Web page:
Prevent Burst Pipes
A careful homeowner knows that certain risks to your property will never entirely go away. One of these is the danger of burst pipes, which can also cause flooding, property loss, mold, and mildew as well as damage to the structural integrity of your home.
Even if your home is in perfect condition, it is still at risk of burst pipes during freezing or rapidly fluctuating temperatures. Both plastic and metal pipes are susceptible to cold weather, so you can never eliminate the danger entirely. If you have loss of water pressure or if you turn on the faucet and nothing comes out, that most likely means that your pipes are freezing and may burst.
The good news though is that there are ways for you to manage the risk of your pipes ever freezing in the first place. The most basic perhaps is this: Don’t wait until it’s winter! Protection against burst pipes should start from Day One as part of your regular home maintenance plan. Then, make sure to take some special steps during the winter months when your home is most vulnerable to frozen and burst pipes. Other things you can do include:
1. Insulate everything.
After you insulate, you won’t have to think about it again and it will keep working for you. Start with professional-grade insulation from the basement to attic and in your garage, if it is attached to the house. But don’t stop there. Basic insulation is not adequate for pipes. Seal any possible air leaks around pipes, electrical cables, and vents. Next, provide additional insulation to exposed pipes, especially those near exterior walls. Consider using heat tape for extra protection.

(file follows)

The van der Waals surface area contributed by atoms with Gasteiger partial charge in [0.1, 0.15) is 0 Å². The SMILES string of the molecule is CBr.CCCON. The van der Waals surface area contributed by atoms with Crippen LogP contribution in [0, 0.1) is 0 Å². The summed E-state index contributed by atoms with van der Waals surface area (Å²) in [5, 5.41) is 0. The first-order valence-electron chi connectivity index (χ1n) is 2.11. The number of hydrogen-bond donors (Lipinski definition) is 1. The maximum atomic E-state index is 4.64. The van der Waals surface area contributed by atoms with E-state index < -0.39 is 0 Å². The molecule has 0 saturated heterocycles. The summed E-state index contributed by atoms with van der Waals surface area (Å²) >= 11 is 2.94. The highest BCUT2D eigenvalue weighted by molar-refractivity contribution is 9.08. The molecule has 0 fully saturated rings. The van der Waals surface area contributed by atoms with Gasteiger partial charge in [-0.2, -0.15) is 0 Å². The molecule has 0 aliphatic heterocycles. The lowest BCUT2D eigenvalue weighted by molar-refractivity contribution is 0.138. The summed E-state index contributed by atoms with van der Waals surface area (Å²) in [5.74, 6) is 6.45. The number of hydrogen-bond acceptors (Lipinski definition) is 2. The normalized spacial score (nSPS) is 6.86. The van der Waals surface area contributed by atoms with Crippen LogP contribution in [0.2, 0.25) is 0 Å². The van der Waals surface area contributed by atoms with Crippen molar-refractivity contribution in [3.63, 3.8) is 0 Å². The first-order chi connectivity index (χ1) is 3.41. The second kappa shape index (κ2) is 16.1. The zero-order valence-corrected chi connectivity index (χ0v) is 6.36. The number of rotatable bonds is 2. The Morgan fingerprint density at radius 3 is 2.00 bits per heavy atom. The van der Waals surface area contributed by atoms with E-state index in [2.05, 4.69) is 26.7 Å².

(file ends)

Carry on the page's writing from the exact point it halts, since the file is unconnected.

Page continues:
2. Install a sensor.
Put your smart-phone to work for you! New water-flow sensors are smart-home compatible and can even send you warnings if something goes wrong. Sensors can actually help you save money all year round by alerting you to any major changes in your water usage (such as leaks).
The best part is, when you buy and install a water-flow sensor, you may be eligible for a rebate on the purchase, or even a reduction in insurance costs.
3. Keep your house at a warm, even temperature.
Don’t be tempted to turn the heat off at night or when you’re away at work during the day, because this puts additional strain on water pipes.
4. Leave open any cabinet doors that hide uninsulated pipes.
This is especially helpful for those pipes on exterior walls. This will help the heating reach these pipes and maintain an even temperature.
5. Shut off water to exterior pipes.
Don’t forget to detach any fixture (such as a hose or sprinkler system) that might block exterior pipes. Remember to winterize sprinkler systems as well. This will also help prevent any water issues in the spring.
6. Let the faucet drip.
Wait—aren’t you trying to prevent water from coming out of your pipes?! Letting water drip – even at a trickle – helps prevent pipes from freezing as this allows you to control and reduce the pressure which is a result of freezing temperatures. You only need to employ this measure if you’re seriously concerned about your pipes freezing.
7. Make sure that you and everyone in your household knows where the main water shut-off valve is.
If you go out of town, make sure your neighbor or housesitter has this info, too. Then, if your pipes do freeze and burst, you can limit possible flooding damage and property loss by cutting off the water supply.
Remember, burst pipes are one of the most commonly reported household accidents, and the results are worse (and more expensive) than simply replacing a pipe or two and paying for insulation. If you follow these seven steps, you’re reducing your risk and helping to keep your home intact.